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Emily Nussbaum on the Curse of the Ghost TV Fan

You’d think I’d be used to this by now, so many years after weeping over the early graves of My So-Called Life, Freaks and Geeks, Firefly, Wonderfalls, Relativity, Profit, Veronica Mars, and Andy Richter Controls the Universe. You’d think I would no longer bear a grudge. You’d be wrong.

It’s not that I can't pick a winner. Many years ago, I looked at a list of fall premieres and saw, as if lit up in red, Lost and Desperate Housewives. In 2005, I was a programming genius. As recently as last year, I was waving flags for Modern Family and The Good Wife. (And Dollhouse, but even I knew that was a long shot.)

But in 2010, my superpowers let me down. Instead, I fell back into my old ways, perversely yoking my heart to Lone Star (for psychological nuance), My Generation (for catnip watchability), and Huge. The first two ran for only two episodes, but Huge got a full ten, allowing me to fantasize that it might be the junior Mad Men of ABC Family, leading the network into an era of original, smart teen shows. If AMC was the new HBO, this could be the new WB.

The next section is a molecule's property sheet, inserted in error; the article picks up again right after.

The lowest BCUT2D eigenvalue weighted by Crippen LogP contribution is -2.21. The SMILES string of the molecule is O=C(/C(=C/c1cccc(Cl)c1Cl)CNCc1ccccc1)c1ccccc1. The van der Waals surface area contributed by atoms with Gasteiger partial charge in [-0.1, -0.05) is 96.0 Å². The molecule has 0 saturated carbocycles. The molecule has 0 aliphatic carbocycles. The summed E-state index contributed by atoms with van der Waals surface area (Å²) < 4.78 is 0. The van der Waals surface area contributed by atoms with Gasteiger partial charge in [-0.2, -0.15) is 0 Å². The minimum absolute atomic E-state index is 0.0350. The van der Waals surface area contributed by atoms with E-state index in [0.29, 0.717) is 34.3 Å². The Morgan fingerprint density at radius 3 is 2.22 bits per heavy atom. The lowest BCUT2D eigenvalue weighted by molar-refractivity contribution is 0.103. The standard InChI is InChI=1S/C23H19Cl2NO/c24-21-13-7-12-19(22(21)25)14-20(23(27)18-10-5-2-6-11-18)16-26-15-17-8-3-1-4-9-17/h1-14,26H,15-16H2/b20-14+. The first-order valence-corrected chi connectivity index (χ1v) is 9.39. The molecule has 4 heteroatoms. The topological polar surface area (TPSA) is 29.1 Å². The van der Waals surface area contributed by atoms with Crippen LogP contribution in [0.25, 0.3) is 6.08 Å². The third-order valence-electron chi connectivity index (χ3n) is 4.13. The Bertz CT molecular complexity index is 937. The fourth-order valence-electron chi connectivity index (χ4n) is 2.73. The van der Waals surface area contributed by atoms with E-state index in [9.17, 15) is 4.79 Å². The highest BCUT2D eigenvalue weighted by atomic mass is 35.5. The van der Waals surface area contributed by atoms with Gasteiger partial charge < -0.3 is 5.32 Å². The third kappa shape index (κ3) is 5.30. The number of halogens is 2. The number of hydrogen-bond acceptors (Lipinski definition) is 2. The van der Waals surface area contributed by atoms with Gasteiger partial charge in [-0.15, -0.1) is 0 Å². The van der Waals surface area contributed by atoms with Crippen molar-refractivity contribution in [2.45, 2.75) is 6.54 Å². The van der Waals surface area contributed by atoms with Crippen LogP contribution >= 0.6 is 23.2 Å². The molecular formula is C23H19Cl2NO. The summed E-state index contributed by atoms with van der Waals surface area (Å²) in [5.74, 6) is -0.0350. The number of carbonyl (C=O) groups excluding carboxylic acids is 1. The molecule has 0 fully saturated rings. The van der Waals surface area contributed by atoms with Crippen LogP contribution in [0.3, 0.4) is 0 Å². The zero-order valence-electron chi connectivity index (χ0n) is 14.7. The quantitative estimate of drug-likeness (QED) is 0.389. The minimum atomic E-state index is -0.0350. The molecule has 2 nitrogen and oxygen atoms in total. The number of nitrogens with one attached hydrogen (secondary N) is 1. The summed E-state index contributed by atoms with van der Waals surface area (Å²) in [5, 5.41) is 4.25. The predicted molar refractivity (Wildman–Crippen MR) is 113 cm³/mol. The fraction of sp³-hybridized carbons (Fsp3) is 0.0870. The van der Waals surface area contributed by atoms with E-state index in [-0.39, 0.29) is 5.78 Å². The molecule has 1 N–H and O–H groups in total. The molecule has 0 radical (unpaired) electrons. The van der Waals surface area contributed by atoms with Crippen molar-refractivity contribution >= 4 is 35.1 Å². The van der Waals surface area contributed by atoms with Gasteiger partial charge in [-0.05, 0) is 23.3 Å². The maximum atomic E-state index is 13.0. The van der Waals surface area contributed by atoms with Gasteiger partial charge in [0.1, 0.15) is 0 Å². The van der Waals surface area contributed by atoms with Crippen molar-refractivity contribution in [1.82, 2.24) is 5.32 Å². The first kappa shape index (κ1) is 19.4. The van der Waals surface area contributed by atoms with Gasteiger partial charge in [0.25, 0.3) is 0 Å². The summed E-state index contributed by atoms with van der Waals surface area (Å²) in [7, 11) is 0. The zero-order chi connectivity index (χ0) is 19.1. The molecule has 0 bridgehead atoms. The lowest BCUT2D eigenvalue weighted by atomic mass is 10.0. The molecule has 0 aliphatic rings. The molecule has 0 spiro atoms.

Instead, once again, I'm a bereft ghost fan — poltergeisting around my DVR screening list, unable to just let go and move on. I actually continued to discuss Lone Star at a cocktail party a full week after it was canceled. Last night, I lay in bed wondering what happened to that Enron kid’s older brother on My Generation. And I’m clearly not alone in brooding about Huge, an emotionally rich ensemble drama about kids at a fat camp, but a hundred times better than that description sounds. There’s a whole petition to save the show and I signed it. What else could I do?

Because, of course, I know these petitions rarely work. I feel silly sending in the assorted Tabasco bottles, key fobs, locks of hair, DNA scrapings, and other symbolic miscellanea to the networks, like some lunatic throwing pebbles up at a skyscraper window. I know I should learn to love the Mentalist-like procedurals that dominate the networks these days, each with a pretty lawyer or some alarmingly emotional surgeon finding a metaphor for his or her romantic life in every single case. And nobody likes a ghost fan: Even I get sick of my Firefly whining.

Are there any shows you haven't stopped missing, even a decade later?